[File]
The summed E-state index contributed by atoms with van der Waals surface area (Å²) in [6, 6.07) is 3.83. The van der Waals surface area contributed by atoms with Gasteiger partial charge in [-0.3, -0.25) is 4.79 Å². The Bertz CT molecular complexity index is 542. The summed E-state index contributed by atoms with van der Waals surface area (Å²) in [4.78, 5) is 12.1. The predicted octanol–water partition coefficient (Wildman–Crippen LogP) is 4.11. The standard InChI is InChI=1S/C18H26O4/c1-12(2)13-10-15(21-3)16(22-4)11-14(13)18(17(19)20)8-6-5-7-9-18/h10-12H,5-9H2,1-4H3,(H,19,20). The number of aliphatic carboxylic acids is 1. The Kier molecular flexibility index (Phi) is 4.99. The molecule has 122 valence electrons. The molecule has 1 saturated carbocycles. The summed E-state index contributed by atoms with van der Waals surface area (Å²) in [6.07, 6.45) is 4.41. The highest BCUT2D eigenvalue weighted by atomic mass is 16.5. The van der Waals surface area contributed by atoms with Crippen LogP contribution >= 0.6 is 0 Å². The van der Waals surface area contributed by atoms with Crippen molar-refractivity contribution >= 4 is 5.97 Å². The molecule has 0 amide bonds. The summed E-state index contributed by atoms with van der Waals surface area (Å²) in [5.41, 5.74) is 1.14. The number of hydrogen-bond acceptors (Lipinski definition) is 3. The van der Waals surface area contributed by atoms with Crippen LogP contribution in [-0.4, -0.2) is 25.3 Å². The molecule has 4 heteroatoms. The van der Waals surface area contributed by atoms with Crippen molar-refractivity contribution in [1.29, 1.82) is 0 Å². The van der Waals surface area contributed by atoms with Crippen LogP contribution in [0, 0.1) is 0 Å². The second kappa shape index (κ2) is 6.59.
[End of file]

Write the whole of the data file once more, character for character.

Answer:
The summed E-state index contributed by atoms with van der Waals surface area (Å²) in [6, 6.07) is 3.83. The van der Waals surface area contributed by atoms with Gasteiger partial charge in [-0.3, -0.25) is 4.79 Å². The Bertz CT molecular complexity index is 542. The summed E-state index contributed by atoms with van der Waals surface area (Å²) in [4.78, 5) is 12.1. The predicted octanol–water partition coefficient (Wildman–Crippen LogP) is 4.11. The standard InChI is InChI=1S/C18H26O4/c1-12(2)13-10-15(21-3)16(22-4)11-14(13)18(17(19)20)8-6-5-7-9-18/h10-12H,5-9H2,1-4H3,(H,19,20). The number of aliphatic carboxylic acids is 1. The Kier molecular flexibility index (Phi) is 4.99. The molecule has 122 valence electrons. The molecule has 1 saturated carbocycles. The summed E-state index contributed by atoms with van der Waals surface area (Å²) in [6.07, 6.45) is 4.41. The highest BCUT2D eigenvalue weighted by atomic mass is 16.5. The van der Waals surface area contributed by atoms with Crippen LogP contribution >= 0.6 is 0 Å². The van der Waals surface area contributed by atoms with Crippen molar-refractivity contribution >= 4 is 5.97 Å². The molecule has 0 amide bonds. The summed E-state index contributed by atoms with van der Waals surface area (Å²) in [5.41, 5.74) is 1.14. The number of hydrogen-bond acceptors (Lipinski definition) is 3. The van der Waals surface area contributed by atoms with Crippen LogP contribution in [-0.4, -0.2) is 25.3 Å². The molecule has 4 heteroatoms. The van der Waals surface area contributed by atoms with Crippen molar-refractivity contribution in [1.29, 1.82) is 0 Å². The van der Waals surface area contributed by atoms with Crippen LogP contribution in [0, 0.1) is 0 Å². The second kappa shape index (κ2) is 6.59.